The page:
Introduction: DIY Headboard for Bench or Bed

DIY Headboard
During the winter I had the opportunity to build several projects for
a local bakery. One of the projects was a bench to go along one
wall. It was a simple rectangular box with some applied trim on
the front. The customer added an upholstered cushion to the
top. In addition to the base she needed a decorative back to go
with it to be hung on the wall. She liked the idea of a vintage
headboard. However, the bench was approximately 10' long x 30"
tall so a custom one was in order. The following project can be
adapted as a real headboard or as the back to a bench. Size
isn't much of an option as long as you keep things visually
proportional. The construction is simple but uses pocket hole
joinery. A pocket hole jig and screws can be obtained at any Lowes
or HomeDepot.


1 x 4 pine boards (four 8')
1 x 6 pine board (one 6')
pocket screws
two table legs
1/4 inch
wood glue

Tools required

jig saw

hole jig
nail gun

Safety First!
Before you begin, please make sure you wear safety glasses, a dust
mask and hearing protection.

Step 1: Step 1

Step 1

The project
needed to resemble an old head board. I needed some posts for
the ends that fit the scale of the project but didn't cost a
fortune. I settled on two table legs from Lowes. They
would be mounted upside down and hopefully not look like a table leg
when we are finished. With the table legs in hand I used them
as the base for a sketch to work out the dimensions. I settled
on the bed having three paneled sections with a slight curved area at
the top on each end.

After buying the legs I used them to lay
out the size of the headboard and get a sense of scale. I then
drew up a rough sketch as a guideline.

Step 2: Step 2

Step 2

I began fabrication with the top portion across the top. At each end
the piece slopes down before it joins the end sections. I took
one 1 x 4 x 8' and glued another approx. 2' 1 x 4 at each end
hanginging about a foot past the longer 1 x 4. It was clamped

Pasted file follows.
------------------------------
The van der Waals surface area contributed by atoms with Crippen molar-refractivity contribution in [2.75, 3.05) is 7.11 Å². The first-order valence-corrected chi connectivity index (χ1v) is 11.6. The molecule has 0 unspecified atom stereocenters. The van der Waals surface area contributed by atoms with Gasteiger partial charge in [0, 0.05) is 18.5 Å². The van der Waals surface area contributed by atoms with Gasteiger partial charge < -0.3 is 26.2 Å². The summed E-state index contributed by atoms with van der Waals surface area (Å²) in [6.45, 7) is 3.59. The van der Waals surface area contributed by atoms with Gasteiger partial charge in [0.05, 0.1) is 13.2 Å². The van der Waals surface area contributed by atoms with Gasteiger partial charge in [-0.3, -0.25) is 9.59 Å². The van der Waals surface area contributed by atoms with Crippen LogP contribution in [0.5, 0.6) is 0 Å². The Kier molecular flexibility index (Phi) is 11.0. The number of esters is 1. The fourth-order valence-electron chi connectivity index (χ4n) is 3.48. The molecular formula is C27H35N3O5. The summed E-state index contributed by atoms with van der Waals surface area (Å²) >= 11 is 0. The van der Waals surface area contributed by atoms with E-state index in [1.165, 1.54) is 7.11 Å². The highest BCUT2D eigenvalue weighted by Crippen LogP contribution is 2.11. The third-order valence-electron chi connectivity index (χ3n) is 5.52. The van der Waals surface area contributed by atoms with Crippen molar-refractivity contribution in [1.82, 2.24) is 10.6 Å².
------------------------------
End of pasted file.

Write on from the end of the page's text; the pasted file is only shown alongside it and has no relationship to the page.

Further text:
and glued as well as pockets holes omn the back. I freehand
sketched the sloping curve. I then took a small piece of scrap
1x4 and followed the line using the 1x4 as a spacer to keep the
spacing uniform. After this I cut out the top and bottom
pieces. Go slow and be careful to cut neatly and in one piece.
I then used the cut pieces upside down at the other end to act as a
guide to duplicate my cuts at the other end.

Step 3: Step 3

Step 3

The bottom piece
that runs the length og the headboard is about 116"long. I
cut a couple of 1 x 4 s at about 5' and joined them at the ends with
glue and a couple of pocket screws. It can't take much stress
so handle it gently till everything is assembled. I then laid
it and the top one parallel to each other. I placed a leg on
each end and traced the edge onto the long boards. I then cut
the boards along the marks to make a snug fit against the legs.
I then drilled each board at the ends for pocket holes on the back
and then attached them to the legs with screws and glue.

Step 4: Step 4

Step 4

The headboard is divided into separate sections. I measured between the top and
bottom boards and placed a 1 x 4 cut to length in between at
the middle. It was joined at the top and bottom with pocket
screws and glue. I then found the middle and divided out the
spacing for the rest of the panels. As a short cut you can lay
your board perpendicular to the long ones underneath and trace
your lines ensuring a snug fit. I repeated the steps above for
each divider board except for the two located at each end. For
the end pieces I used 1 x 6s. I cut them to length. I
then free hand sketched a curve on one side of the 1 x 6 and
cut it away. I then overlayed the cut 1 x 6 with the other and
traced the shape on the other board. I then cut it out. The
boards were then mounted at each end like the others.

Step 5: Step 5

Step 5

Although it is oversized, the headboard still needed to resemble a real piece of
furniture. To add some detail I ran a router over the top
edge. I then clamped a block of wood at the top and bottom of
each divider board and ran the router on each side of them. 1/4"
plywood was added to the back to fill in the spaces. Those were
just glued and nailed into place. Each was about 1/2"
larger on each side of the hole it covered to overlap.

The whole piece needed to be sanded and then the panel
sections caulked. I used Spackle to fill any booboo's.
The headboard was sanded and then primed and painted antique white.
You can paint or stain your with anything you like. The design
is very flexible to adapt to your needs. I hope you enjoyed
this Instructable. I look forward to your questions and

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